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Old 11-11-2015, 07:17 AM   #37
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I always sniff the nozzle before pumping diesel in my truck or my boat.
And I never leave without a receipt. If the pump fails to dispense a receipt because it is broken or out of paper, I trudge into the store and get them to print one out. Always good to glance at the receipt just for another layer of reality check.
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Old 11-11-2015, 08:51 AM   #38
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Hear ye the voice of experience. It happens. People with diesels do it very commonly and the dealerships love us for it. It is expensive to replace filters, drain the tank, flush the lines and injectors and all the other stuff, but we humans with AS campers can afford it or we would not be in this forum. My experience with this common occurrence happened on the Friday before a three-day weekend, and resulted in our first boondocking experience. Of course it was in a large empty lot about a quarter mile from the dealership where the tow driver deposited our truck, but it was boondocking.

The big takeaway was the negative reinforcement. I DO check carefully every time I lay hands on that pump handle now. The second take-away was that the solar panels could keep us running for three days even in semi-cloudy weather.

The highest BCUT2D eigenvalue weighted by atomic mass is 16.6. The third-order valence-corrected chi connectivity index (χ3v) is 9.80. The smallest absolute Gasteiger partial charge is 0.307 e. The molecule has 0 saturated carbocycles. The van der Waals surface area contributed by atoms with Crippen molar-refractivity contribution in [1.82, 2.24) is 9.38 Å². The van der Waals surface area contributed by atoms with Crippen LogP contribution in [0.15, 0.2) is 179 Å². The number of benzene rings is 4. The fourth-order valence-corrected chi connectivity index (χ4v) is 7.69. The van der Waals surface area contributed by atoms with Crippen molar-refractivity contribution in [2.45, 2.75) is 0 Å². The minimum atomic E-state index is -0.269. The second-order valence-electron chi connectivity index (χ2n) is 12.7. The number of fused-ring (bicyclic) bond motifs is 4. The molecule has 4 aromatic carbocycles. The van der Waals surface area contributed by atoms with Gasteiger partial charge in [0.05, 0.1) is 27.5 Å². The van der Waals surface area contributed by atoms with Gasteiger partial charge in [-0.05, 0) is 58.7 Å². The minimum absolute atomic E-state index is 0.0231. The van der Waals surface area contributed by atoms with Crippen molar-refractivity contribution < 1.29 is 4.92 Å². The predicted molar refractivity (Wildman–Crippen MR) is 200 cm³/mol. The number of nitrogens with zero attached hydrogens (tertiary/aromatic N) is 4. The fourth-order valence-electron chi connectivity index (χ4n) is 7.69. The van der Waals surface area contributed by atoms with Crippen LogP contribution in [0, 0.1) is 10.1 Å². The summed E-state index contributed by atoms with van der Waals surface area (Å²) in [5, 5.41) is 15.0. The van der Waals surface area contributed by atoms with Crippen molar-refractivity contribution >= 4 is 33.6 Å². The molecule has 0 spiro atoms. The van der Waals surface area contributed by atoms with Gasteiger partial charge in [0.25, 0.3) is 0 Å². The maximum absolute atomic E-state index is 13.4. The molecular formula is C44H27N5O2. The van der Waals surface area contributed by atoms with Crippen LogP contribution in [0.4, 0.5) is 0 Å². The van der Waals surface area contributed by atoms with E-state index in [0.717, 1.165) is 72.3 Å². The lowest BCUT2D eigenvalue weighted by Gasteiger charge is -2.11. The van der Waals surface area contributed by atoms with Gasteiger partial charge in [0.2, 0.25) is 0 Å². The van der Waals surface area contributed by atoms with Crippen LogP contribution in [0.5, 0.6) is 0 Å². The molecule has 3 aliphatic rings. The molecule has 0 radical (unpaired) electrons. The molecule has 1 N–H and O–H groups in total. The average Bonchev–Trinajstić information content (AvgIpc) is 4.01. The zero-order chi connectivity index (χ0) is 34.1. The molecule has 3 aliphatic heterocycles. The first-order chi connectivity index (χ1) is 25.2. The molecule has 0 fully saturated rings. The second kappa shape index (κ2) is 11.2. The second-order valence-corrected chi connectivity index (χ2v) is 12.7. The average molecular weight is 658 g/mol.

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Old 11-11-2015, 02:47 PM   #39
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Thanks everyone for your great advice.
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Old 11-12-2015, 08:02 AM   #40
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In Oregon motorcycles and diesels can be filled by the driver, but you must ask or they just do it for you. I usually fill up in WA before driving through OR on my way to CA to avoid the issue altogether. Same in the ethanol crazed Midwest. I do my best to get through states that REQUIRE biofuels in all the fuel sold (so I was told and casual observation supports) by timing fuel purchases.
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Old 11-12-2015, 08:05 AM   #41
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I have almost done the same thing a couple of times. I have become a little paranoid about it and now smell the fuel nozzle before putting it in the truck. The smell of diesel is very distinctive. Doing this makes me pay more attention to what I'm doing.

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Old 11-12-2015, 11:22 AM   #42
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A liver transplant is more expensive than an engine transplant...
Diesel exhaust is more hazardous than diesel fumes from the pump, only partly because you're exposed to more of it. It's the combustion byproducts that do the most damageó one reason why so many diesel engines today require DEF.

It doesn't take more than a quick sniff of the pump nozzle to tell the difference. You don't even need a full breath of it. You're not going to inhale enough fumes to cause lung cancer or liver cancer or any other kind even if you live to a ripe old age and never refuel anything but diesel tow vehicles.